If you do shop galleries, says Simpson, “don’t be intimidated by your lack of a fine arts degree. You’re ultimately the only expert on what you like.” That doesn’t mean you ignore the expertise at your disposal, however. Ask questions of the gallery owner or staff. Remember, there are no stupid questions when it comes to art—and even if there are, the staff have heard worse.

The problem, of course, is that in exchange for all that expertise, galleries will typically earn commissions of 50% or more on everything they sell. In other words, if you can recognize quality work on your own, you might get more bang for your buck visiting open houses or studio tours, and buying direct from the artist. The website maintains a national directory of Internet links to hundreds of artists throughout the county, including photos of their creations—a great way to track down and preview the work of individual artists in your city or region.

The art of valuing art
The art market is perhaps one of the least efficient markets on earth. When you buy a used car, you can look up values in the Canadian Black Book, when you buy a stock, you can look at analysts’ reports. But art is tough to value—and some galleries can take advantage of that if you’re not careful.

Paintings of seemingly similar quality can be priced tens of thousands of dollars apart. Sometimes it has to do with the size of the local market, sometimes a showing gets a lot of buzz, sometimes it’s the artist’s pedigree. “Has he gone to a prestigious school of art, trained in Europe, shown paintings in New York and around the world?” asks Guy Berube, owner of Ottawa’s La Petite Mort Gallery. “All that will be reflected in the prices an artist can command for his work.”

Watch out though, because artists and galleries alike will occasionally employ quasi-ethical means to bump prices a bit higher than they should be. Berube recalls being hired on more than one occasion to bid up the price of various paint­ings on auction in New York. “My job was to increase the value of paintings by getting into bidding wars, and then pulling out at the right moment, so I wouldn’t actually have to pay for them.” The inflated selling price then becomes the new benchmark not only for that artist’s work going forward, but for his back catalogue as well.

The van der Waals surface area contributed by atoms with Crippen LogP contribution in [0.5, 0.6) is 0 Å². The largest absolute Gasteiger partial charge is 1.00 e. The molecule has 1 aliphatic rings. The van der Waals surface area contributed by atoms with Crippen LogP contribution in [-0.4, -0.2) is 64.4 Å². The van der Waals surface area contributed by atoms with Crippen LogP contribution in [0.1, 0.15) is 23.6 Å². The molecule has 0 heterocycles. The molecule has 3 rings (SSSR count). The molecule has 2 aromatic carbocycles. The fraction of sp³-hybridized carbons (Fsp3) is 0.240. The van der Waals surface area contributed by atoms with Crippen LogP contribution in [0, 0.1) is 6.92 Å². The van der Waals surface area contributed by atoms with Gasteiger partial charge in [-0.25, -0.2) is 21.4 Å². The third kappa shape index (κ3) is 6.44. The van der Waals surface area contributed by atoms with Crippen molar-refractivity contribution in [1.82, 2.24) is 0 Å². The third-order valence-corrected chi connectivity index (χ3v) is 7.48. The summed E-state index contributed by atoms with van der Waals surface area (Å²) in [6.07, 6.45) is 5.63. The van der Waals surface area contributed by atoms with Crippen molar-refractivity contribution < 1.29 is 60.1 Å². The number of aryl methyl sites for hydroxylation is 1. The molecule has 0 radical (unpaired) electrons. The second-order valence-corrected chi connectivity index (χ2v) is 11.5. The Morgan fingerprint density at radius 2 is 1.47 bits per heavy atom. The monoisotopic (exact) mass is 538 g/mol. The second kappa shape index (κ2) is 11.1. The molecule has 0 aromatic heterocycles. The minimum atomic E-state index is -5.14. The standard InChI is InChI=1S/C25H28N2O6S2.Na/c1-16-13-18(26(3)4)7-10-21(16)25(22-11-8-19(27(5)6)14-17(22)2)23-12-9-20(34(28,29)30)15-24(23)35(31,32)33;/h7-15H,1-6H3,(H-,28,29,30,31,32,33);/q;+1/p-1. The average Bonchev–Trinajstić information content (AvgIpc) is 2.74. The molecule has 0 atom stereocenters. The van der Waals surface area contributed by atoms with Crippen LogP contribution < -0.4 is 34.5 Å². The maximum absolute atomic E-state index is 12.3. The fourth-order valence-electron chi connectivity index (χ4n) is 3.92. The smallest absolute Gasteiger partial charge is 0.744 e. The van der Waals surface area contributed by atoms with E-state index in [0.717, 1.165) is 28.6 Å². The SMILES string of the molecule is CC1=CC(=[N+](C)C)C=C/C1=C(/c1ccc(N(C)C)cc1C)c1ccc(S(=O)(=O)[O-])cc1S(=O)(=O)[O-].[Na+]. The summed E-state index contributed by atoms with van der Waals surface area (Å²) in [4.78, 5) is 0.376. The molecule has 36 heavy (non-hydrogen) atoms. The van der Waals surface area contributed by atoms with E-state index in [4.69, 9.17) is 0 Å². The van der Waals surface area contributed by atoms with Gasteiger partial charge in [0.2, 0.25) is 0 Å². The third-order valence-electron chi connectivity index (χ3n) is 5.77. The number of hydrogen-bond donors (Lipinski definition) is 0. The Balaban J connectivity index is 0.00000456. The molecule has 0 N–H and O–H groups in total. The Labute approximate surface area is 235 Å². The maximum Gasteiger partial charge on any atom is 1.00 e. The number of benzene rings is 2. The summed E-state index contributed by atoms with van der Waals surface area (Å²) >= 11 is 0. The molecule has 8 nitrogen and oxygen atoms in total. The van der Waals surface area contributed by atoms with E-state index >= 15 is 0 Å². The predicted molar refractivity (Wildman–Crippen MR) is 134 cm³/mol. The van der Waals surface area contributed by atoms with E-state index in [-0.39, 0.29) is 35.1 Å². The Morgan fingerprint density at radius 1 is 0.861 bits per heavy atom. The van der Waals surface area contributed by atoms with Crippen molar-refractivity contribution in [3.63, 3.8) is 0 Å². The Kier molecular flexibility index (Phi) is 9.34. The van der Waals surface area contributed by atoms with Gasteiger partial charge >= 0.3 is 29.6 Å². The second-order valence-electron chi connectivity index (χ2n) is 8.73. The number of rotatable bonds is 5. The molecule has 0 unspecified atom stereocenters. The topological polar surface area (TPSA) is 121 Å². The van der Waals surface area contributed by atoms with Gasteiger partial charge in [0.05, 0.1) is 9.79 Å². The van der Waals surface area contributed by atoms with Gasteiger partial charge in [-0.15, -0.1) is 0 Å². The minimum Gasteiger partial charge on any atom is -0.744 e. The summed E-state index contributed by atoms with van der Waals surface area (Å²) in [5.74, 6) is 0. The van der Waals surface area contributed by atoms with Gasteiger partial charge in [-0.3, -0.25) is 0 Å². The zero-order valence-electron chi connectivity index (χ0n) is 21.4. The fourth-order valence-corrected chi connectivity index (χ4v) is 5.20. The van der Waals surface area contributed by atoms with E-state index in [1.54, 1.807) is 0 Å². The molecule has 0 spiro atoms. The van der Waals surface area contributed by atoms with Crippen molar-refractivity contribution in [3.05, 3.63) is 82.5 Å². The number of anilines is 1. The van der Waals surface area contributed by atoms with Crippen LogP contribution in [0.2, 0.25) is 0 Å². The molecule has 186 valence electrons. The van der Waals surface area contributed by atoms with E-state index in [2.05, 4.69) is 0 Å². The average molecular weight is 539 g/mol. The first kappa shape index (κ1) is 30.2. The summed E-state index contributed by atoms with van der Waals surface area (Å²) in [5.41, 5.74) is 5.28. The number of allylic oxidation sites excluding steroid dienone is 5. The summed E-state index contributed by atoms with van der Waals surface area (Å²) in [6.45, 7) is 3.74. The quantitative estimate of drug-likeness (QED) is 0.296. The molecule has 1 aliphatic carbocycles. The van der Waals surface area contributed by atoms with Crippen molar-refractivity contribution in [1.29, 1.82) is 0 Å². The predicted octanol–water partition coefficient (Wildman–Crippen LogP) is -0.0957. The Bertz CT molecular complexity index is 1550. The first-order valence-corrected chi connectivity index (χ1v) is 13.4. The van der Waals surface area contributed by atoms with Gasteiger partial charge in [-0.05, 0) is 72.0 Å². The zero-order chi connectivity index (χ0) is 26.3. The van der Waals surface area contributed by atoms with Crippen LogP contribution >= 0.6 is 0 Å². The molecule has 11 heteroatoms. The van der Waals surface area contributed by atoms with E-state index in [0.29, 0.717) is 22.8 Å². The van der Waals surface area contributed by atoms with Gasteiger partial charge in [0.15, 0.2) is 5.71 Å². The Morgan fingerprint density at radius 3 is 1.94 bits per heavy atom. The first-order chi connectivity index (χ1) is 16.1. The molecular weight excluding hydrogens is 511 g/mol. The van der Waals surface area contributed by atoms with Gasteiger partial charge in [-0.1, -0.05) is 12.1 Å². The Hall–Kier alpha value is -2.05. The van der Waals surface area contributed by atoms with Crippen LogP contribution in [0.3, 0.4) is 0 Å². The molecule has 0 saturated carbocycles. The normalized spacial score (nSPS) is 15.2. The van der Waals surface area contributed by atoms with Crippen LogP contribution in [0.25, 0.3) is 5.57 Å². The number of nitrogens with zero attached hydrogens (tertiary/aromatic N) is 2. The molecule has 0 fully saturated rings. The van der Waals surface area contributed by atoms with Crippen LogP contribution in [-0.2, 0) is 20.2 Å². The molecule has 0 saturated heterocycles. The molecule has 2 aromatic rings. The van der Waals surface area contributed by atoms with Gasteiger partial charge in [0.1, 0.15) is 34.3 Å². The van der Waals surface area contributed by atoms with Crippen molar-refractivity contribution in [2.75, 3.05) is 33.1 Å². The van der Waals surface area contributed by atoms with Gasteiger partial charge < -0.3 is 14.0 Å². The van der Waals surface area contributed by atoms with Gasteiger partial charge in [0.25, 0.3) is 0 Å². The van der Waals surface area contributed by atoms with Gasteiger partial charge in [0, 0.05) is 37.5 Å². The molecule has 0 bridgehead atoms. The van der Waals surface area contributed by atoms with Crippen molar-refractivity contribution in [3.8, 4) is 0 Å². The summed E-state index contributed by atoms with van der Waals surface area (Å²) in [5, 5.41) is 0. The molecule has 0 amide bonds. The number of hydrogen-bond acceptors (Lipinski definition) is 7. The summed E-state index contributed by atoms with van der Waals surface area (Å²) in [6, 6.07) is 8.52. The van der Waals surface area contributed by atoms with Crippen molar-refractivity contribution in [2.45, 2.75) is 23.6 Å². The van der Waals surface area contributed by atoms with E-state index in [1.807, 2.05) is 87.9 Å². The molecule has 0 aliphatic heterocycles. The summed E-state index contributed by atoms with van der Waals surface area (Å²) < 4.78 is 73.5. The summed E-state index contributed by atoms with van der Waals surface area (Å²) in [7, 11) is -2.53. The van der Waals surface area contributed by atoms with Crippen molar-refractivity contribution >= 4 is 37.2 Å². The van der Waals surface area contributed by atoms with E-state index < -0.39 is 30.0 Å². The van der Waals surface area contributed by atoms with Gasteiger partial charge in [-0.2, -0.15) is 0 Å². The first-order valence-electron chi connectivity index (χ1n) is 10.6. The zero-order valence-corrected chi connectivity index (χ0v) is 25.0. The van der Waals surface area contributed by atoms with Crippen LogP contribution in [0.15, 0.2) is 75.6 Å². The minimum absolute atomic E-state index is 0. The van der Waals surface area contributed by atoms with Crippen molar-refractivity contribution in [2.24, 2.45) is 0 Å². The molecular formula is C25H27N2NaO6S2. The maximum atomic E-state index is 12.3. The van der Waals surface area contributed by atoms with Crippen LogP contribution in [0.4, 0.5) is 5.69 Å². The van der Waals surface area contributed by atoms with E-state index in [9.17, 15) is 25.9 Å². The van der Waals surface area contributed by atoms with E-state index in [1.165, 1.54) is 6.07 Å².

The price at which a piece of art sells is also influenced by more mundane economic considerations. “I have paintings in my Ottawa gallery that, if I were selling them in New York, would be priced three times higher,” says Berube. “It all comes down to what the market will bear. In New York I was selling photographs for $15,000. I’d never be able to do that here in Ottawa. There isn’t enough money in the city to support those prices.”

In other words, bargains can be often be had by combing galleries in smaller communities— often at the expense, however, of convenience and selection.

Art as an investment
In a word (or three): don’t do it. “It’s really hard to predict which artists are going to take off, which works will appreciate significantly over time,” says Henry. Occasionally, the dollar value of certain works of art will even crash, as tastes and perceptions shift over time. Thus, a painting that might have been valued at $50,000 twenty years ago, might only be worth $15,000 today.

“I’ve never bought a painting for investment purposes, and I wouldn’t recommend it,” says Simpson. “I certainly have pieces that are appreciating in value, but it’s never been a consideration in the original decision to buy. If the value of one of your paintings goes up, it’s a bonus.”

If you want to make sure your purchase at least holds its value, Emond suggests buying less expensive works by artists whose careers are already flourishing. “Not every painting by a given artist will have the same appeal,” he says. “Less popular paintings tend to be priced lower and they’ll appreciate faster as the artist’s reputation solidifies.”

Photo by Ralf Hirschberger